As the natural consequence of the neglect of this truth, the companion truth was also forgotten: The obedient must and may look for the fulness of the Spirit. The promise of the special, conscious, active indwelling of the Spirit to the obedient is a thing to many Christians unknown. The great part of life is spent in mourning over disobedience, over the want of the Spirit's power, and praying for the Spirit to help them to obey, instead of rising in the strength of the Spirit already in them to obedience, as indeed possible and necessary. The thought of the Holy Spirit being specially sent to the obedient, to give in them the Presence of Jesus ts a continuous reality, that He might do in them the greater works, even as the Father had worked in Him, was hardly thought of. The meaning of the life of Jesus as our example is not understood. How distinctly there was with Him the outward lowly life of trial and obedience in preparation for the hidden spiritual one of Power and Glory! It is this inner life that we are made partakers of in the gift of the Spirit of the glorified Jesus. But in our inner personal participation of that gift we must walk in the way He dedicated for us; as in the crucifixion of the flesh we yield ourselves to God's will, for Him to do in us what He wills, and for us also to do what He will, we shall experience that God is to be found nowhere but in His will. His will in Christ, accepted and done by us, with the heart in which it is done, is the home of the Holy Spirit. The revelation of the Son in His perfect obedience was the condition of the giving of the Spirit; the acceptance of the Son in love and obedience is the path to the indwelling of the Spirit. It is this truth which has in these latter years come home with power to the hearts of many in the use of the words full surrender and entire consecration. As they understood that the Lord Jesus did indeed claim implicit obedience, that the giving up all to Him and His will was absolutely necessary, and in the power of His grace truly possible, and in the faith of His power did it, they found the entrance to a life of peace and strength formerly unknown. Many are learning, or have to learn, that they do not yet fully know the lesson. They will find that there are applications of this principle beyond what we have conceived. As we see how in the all-pervading power of the Spirit, as we already possess Him, every movement of our life must be brought into allegiance to Jesus, and give ourselves to it in faith, we shall also see that the Spirit of the glorified Lord can make Him present, and work His mighty works in us and through us, in a way far beyond what we can ask or think. The indwelling of the Holy Spirit was intended by God and Christ to be to the Church more, oh! so much more, than we have yet known. Oh! shall we not yield ourselves, in a love and obedience that will sacrifice anything for Jesus, that our hearts may be enlarged for the fulness of His blessing prepared for us.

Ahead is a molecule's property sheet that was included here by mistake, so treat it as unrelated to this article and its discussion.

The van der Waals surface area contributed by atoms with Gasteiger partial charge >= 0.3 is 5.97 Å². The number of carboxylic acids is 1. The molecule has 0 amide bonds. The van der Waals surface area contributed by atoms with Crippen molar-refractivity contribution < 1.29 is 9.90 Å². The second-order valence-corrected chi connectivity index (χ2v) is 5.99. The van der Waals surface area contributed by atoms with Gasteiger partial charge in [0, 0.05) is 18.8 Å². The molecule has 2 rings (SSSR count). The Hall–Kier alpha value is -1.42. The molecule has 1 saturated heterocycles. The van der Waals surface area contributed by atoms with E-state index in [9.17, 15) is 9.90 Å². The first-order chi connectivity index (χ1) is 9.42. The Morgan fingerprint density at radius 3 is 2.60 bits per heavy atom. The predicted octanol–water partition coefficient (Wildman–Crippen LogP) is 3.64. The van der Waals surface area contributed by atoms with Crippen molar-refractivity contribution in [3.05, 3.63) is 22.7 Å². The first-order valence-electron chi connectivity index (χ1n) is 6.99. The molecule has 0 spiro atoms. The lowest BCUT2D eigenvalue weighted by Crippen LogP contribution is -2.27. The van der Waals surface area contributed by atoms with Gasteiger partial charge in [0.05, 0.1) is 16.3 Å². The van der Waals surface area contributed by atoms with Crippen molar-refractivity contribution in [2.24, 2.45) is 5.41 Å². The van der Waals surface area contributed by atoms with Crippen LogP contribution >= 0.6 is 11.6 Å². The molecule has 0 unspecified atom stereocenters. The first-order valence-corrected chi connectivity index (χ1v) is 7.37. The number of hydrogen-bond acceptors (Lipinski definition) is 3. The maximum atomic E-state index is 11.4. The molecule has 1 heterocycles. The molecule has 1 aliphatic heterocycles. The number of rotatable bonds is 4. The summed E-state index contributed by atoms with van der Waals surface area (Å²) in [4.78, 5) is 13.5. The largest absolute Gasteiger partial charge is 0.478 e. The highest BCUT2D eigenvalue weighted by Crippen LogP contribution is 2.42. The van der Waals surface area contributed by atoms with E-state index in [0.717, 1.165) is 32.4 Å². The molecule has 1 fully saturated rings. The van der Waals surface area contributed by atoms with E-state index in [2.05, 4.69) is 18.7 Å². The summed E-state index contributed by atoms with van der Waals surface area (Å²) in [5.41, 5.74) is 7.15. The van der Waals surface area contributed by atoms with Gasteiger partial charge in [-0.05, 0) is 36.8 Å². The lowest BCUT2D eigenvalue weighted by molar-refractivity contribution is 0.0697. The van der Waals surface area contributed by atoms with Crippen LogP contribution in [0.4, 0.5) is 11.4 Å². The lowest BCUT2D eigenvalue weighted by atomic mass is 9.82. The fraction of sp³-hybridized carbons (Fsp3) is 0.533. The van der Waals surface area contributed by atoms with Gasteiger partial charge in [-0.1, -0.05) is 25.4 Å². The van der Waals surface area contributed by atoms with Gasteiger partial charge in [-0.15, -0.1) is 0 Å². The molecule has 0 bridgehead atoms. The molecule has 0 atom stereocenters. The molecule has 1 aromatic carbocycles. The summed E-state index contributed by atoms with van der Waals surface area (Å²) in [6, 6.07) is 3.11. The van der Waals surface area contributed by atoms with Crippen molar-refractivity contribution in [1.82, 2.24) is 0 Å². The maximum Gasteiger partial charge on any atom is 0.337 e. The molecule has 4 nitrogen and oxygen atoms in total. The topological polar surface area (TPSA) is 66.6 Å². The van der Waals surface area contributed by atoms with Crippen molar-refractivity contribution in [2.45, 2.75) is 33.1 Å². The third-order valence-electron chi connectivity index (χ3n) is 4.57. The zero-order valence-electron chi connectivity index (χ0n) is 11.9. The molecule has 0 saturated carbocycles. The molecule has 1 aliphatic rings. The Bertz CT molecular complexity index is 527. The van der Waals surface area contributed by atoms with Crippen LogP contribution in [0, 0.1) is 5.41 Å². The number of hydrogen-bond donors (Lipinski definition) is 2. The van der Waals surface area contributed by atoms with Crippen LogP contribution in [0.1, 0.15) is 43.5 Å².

Let us cry to God very earnestly, that He may waken His Church and people to take in this double lesson: A living obedience is indispensable to the full experience of the indwelling; the full experience of the indwelling is what a loving obedience may certainly claim. Let each of us even now say to our Lord that we do love Him, and keep His commandments. In however much feebleness and failure it be, still let us speak it out to Him as the one purpose of our souls; this He will accept. Let us believe in the indwelling of the Spirit as already given to us, when in the obedience of faith we gave ourselves to Him. Let us believe that the full indwelling, with the revelation of Christ within, can be ours. And let us be content with nothing less than the loving, reverent, trembling, but blessed consciousness that we are the Temples of the Living God, because the Spirit of God dwelleth in us.
Blessed Lord Jesus! with my whole heart do I accept the teaching of these words of Thine. And most earnestly do I beseech Thee to write the truth ever deeper in my heart, as one of the laws of Thy Kingdom, that Loving Obedience may look for a Loving Acceptance, sealed by ever-increasing experience of the Power of the Spirit.
I thank Thee for what Thy word teaches of what the Love and Obedience of Thy disciples were. Though still imperfect—for did they not all forsake Thee ?—yet Thou didst cover it with the cloak of Thy love: 'The Spirit is willing, but the flesh is weak ;' and accept it, feeble though it was. Saviour! with my whole heart I say I do love Thee, and would keep each one of Thy commandments.
Afresh I surrender myself to Thee for this. In the depths of my soul Thou seest there is but one desire, that Thy will should be done in me as in Heaven.
To every reproof of conscience I would bow very low; to every moving of Thy Spirit I would yield implicit obedience. I give my will and life into Thy death, that being raised with Thee, the Life of Another, even of Thy Holy Spirit, which dwelleth in me, and revealeth Thee, may be my life. Amen.
1. When God commanded israel to build Him a holy place, that He might dwell among them, He said to Moses, 'According to all I show thee, the pattern of the dwelling, even so shall ye mak$ it' And so we find in the last two chapters of Exodus, eighteen times the expressivn that all had been made *as the Lord commanded.' It was in a house thus built after God's pattern, to His mind, the perfect expressivn of His will, that God came to dwell, in the will of God, carried out by man, God finds a Home. God comes down to dwell in the obedience of His pevple.
2. fn this house the Throne of God, where He placed His mercy-seat, was the ark in which were the tables of the Law. in the new Spirit, where God writes His law, and where this is kept, there the Lord will reveal His immediate presence.
3. Before God came down to dwell, it cost israel time and sacrifice to prepare a house for Him. Believer, who prayest for the revelativn of Jesus, turn inwards, and see if thy heart be prepared as His temple. Does conscience testify that thou seekest with thy whole heart to know and do the will of thy Lord?
4. It is only when God's will has been accepted as our only law, and the commands of Jesus are by the Holy Spirit written in the heart, that the glory of God can fill His temple.
6. if you would know the indwelling of the Spirit as a blessed reality, let conscience be kept very pure, let your glorying every day be its testimony that your behavivur has been 'in holiness and sincerity of God, through the grace of God' (2 Cor. i. 12),